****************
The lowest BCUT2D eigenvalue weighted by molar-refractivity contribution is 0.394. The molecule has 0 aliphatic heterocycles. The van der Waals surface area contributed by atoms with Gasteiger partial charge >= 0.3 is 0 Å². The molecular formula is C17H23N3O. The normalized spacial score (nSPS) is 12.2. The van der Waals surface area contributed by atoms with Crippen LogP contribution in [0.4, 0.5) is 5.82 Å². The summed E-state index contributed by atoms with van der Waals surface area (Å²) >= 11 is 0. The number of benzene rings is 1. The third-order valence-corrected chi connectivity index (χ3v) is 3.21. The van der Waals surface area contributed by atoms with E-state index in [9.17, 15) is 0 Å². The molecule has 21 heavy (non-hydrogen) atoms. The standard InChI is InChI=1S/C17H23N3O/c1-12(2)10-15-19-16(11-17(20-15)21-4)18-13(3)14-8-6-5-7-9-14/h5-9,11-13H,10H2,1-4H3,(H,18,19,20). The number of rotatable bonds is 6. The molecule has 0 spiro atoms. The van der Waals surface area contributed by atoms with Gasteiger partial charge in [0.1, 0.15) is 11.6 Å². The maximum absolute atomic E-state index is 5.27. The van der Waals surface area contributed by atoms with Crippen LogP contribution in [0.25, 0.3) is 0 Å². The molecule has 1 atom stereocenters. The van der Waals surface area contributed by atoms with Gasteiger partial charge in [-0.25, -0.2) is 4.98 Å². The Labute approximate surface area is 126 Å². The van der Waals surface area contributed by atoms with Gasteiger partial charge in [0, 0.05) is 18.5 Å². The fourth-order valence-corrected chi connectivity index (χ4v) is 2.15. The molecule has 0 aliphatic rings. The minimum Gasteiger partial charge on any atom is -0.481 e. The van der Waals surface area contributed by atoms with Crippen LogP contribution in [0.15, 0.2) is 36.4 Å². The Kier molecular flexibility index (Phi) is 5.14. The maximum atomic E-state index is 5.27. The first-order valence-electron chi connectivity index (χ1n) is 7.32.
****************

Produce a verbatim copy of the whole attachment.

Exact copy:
The lowest BCUT2D eigenvalue weighted by molar-refractivity contribution is 0.394. The molecule has 0 aliphatic heterocycles. The van der Waals surface area contributed by atoms with Gasteiger partial charge >= 0.3 is 0 Å². The molecular formula is C17H23N3O. The normalized spacial score (nSPS) is 12.2. The van der Waals surface area contributed by atoms with Crippen LogP contribution in [0.4, 0.5) is 5.82 Å². The summed E-state index contributed by atoms with van der Waals surface area (Å²) >= 11 is 0. The number of benzene rings is 1. The third-order valence-corrected chi connectivity index (χ3v) is 3.21. The van der Waals surface area contributed by atoms with E-state index in [9.17, 15) is 0 Å². The molecule has 21 heavy (non-hydrogen) atoms. The standard InChI is InChI=1S/C17H23N3O/c1-12(2)10-15-19-16(11-17(20-15)21-4)18-13(3)14-8-6-5-7-9-14/h5-9,11-13H,10H2,1-4H3,(H,18,19,20). The number of rotatable bonds is 6. The molecule has 0 spiro atoms. The van der Waals surface area contributed by atoms with Gasteiger partial charge in [0.1, 0.15) is 11.6 Å². The maximum absolute atomic E-state index is 5.27. The van der Waals surface area contributed by atoms with Crippen LogP contribution in [0.25, 0.3) is 0 Å². The molecule has 1 atom stereocenters. The van der Waals surface area contributed by atoms with Gasteiger partial charge in [-0.25, -0.2) is 4.98 Å². The Labute approximate surface area is 126 Å². The van der Waals surface area contributed by atoms with Gasteiger partial charge in [0, 0.05) is 18.5 Å². The fourth-order valence-corrected chi connectivity index (χ4v) is 2.15. The molecule has 0 aliphatic rings. The minimum Gasteiger partial charge on any atom is -0.481 e. The van der Waals surface area contributed by atoms with Crippen LogP contribution in [0.15, 0.2) is 36.4 Å². The Kier molecular flexibility index (Phi) is 5.14. The maximum atomic E-state index is 5.27. The first-order valence-electron chi connectivity index (χ1n) is 7.32.